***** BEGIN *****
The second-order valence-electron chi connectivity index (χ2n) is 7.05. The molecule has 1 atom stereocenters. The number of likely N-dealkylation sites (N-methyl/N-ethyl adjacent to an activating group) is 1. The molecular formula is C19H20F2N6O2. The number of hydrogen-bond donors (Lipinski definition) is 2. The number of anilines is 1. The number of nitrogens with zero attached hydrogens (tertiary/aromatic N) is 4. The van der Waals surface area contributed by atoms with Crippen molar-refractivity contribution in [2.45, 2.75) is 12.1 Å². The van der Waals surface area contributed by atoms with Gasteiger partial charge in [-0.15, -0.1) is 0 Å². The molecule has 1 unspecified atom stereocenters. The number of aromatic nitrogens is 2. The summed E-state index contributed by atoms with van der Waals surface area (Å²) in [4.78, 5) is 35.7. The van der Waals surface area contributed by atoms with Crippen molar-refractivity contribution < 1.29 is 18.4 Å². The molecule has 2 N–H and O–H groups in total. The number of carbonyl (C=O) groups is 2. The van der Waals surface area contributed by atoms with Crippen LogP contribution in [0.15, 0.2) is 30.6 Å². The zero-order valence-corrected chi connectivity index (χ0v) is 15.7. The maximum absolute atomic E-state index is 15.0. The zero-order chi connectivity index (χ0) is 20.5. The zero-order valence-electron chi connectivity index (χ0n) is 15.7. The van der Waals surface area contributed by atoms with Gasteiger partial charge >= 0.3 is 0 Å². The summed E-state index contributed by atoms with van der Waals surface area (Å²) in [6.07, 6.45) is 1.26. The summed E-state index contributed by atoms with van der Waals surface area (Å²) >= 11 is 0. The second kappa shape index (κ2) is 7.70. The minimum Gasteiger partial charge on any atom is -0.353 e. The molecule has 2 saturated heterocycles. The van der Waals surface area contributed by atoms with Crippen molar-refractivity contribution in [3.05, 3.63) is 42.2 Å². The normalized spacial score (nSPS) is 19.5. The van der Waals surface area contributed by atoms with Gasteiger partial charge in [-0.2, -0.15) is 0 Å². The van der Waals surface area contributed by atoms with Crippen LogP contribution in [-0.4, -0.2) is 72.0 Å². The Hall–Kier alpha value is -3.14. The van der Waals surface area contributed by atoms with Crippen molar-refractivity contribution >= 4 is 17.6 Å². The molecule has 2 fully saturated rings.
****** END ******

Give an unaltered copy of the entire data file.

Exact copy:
The second-order valence-electron chi connectivity index (χ2n) is 7.05. The molecule has 1 atom stereocenters. The number of likely N-dealkylation sites (N-methyl/N-ethyl adjacent to an activating group) is 1. The molecular formula is C19H20F2N6O2. The number of hydrogen-bond donors (Lipinski definition) is 2. The number of anilines is 1. The number of nitrogens with zero attached hydrogens (tertiary/aromatic N) is 4. The van der Waals surface area contributed by atoms with Crippen molar-refractivity contribution in [2.45, 2.75) is 12.1 Å². The van der Waals surface area contributed by atoms with Gasteiger partial charge in [-0.15, -0.1) is 0 Å². The molecule has 1 unspecified atom stereocenters. The number of aromatic nitrogens is 2. The summed E-state index contributed by atoms with van der Waals surface area (Å²) in [4.78, 5) is 35.7. The van der Waals surface area contributed by atoms with Crippen molar-refractivity contribution < 1.29 is 18.4 Å². The molecule has 2 N–H and O–H groups in total. The number of carbonyl (C=O) groups is 2. The van der Waals surface area contributed by atoms with Crippen LogP contribution in [0.15, 0.2) is 30.6 Å². The zero-order valence-corrected chi connectivity index (χ0v) is 15.7. The maximum absolute atomic E-state index is 15.0. The zero-order chi connectivity index (χ0) is 20.5. The zero-order valence-electron chi connectivity index (χ0n) is 15.7. The van der Waals surface area contributed by atoms with Gasteiger partial charge >= 0.3 is 0 Å². The summed E-state index contributed by atoms with van der Waals surface area (Å²) in [6.07, 6.45) is 1.26. The summed E-state index contributed by atoms with van der Waals surface area (Å²) >= 11 is 0. The second kappa shape index (κ2) is 7.70. The minimum Gasteiger partial charge on any atom is -0.353 e. The molecule has 2 saturated heterocycles. The van der Waals surface area contributed by atoms with Crippen molar-refractivity contribution in [3.05, 3.63) is 42.2 Å². The normalized spacial score (nSPS) is 19.5. The van der Waals surface area contributed by atoms with Gasteiger partial charge in [-0.2, -0.15) is 0 Å². The van der Waals surface area contributed by atoms with Crippen LogP contribution in [-0.4, -0.2) is 72.0 Å². The Hall–Kier alpha value is -3.14. The van der Waals surface area contributed by atoms with Crippen molar-refractivity contribution >= 4 is 17.6 Å². The molecule has 2 fully saturated rings.